Do you meet the criteria for irritable bowel syndrome (IBS) and can’t find relief? Do you look pregnant thanks to a bloated belly? Are chronic diarrhea or constipation your constant companions? If so, you may be a victim of stubborn gut bacteria, also known as small intestinal bacterial overgrowth (SIBO).
While a long list of symptoms accompany SIBO, its trademark symptoms are a chronically bloated, distended belly; gas, which can cause flatulence, belching, or both; and a tendency toward chronic diarrhea, constipation, or both.
As a clinical nutritionist and chiropractic neurologist, I support patients in my Clifton Park, NY office with various chronic health issues. I see patients from Guilderland, Loudonville, Delmar, Colonie, and other areas of the Capital District. When patients come in with complaints from a chronic health condition, gut issues almost always play a major role. These issues include not only SIBO, but also leaky gut, gut infections, food intolerances, and more.
The entire gastrointestinal (GI) tract contains bacteria, both good and bad. The small intestine contains bacteria different from that of the large intestine. In the case of SIBO, the small intestine contains too much bacteria, and these bacteria more closely resemble the bacteria of the colon. These bacteria consume sugars and carbohydrates, producing large amounts of gas. Not only does this gas cause bloating, belching, and flatulence, it is also behind chronic cases of constipation and diarrhea (depending on the type of gas produced).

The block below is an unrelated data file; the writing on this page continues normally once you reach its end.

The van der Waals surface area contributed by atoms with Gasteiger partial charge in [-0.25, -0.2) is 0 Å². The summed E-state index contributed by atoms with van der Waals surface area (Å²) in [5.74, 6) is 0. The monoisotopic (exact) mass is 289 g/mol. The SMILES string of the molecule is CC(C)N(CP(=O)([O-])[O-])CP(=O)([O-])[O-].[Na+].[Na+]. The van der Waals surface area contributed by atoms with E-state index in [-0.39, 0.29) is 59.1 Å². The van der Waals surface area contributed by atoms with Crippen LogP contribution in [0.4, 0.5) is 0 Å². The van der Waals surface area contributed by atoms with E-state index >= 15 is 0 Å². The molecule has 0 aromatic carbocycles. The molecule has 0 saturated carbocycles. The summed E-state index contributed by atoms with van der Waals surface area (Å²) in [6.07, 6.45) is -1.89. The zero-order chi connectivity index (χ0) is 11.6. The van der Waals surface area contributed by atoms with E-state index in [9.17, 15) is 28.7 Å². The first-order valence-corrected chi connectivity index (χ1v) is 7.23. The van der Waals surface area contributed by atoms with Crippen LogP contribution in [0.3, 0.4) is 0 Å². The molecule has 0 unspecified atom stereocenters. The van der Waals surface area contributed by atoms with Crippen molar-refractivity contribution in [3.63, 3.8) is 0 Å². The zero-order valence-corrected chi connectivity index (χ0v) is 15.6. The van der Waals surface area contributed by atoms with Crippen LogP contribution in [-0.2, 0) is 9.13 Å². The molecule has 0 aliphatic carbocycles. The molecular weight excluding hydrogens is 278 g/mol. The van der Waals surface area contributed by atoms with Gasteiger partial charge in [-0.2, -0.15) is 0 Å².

In addition to producing gas, the bacteria create byproducts that irritate and damage the lining of the GI tract. This damage causes intestinal permeability, or “leaky gut,” a condition in which the lining of the intestine becomes damaged and overly porous, allowing undigested foods, infectious bacteria, and other pathogens into the bloodstream. This creates inflammation in the GI tract and throughout the body. And because the bacteria digest foods normally meant for the intestine to absorb, nutrient deficiencies and malabsorption are common side effects with SIBO.
In addition to causing gastric complaints, SIBO is linked with neurological and cognitive symptoms. One of the best known is a condition called restless leg syndrome.
The Specific Carbohydrate Diet and Gut and Psychology Diet, which are widely touted online, also aim to starve the bacteria by eliminating foods the bacteria need to survive: all grains, most legumes, all sugars and sweeteners excluding honey, and starchy vegetables. Both diets require strict adherence for a full year after the resolution of symptoms. In real terms, this could mean being on the diet for up to four years.
The good thing about these two diets is that they are virtually identical to diets used to manage autoimmune disease and chronic inflammation, and can thus address far more than SIBO.
In my Clifton Park, NY office, I offer patients from Guilderland, Loudonville, Delmar, Colonie, and other areas of the Capital District not only support for their gut issues, but also other chronic health issues that often stem from poor gut health.
For more information, visit www.siboinfo.com.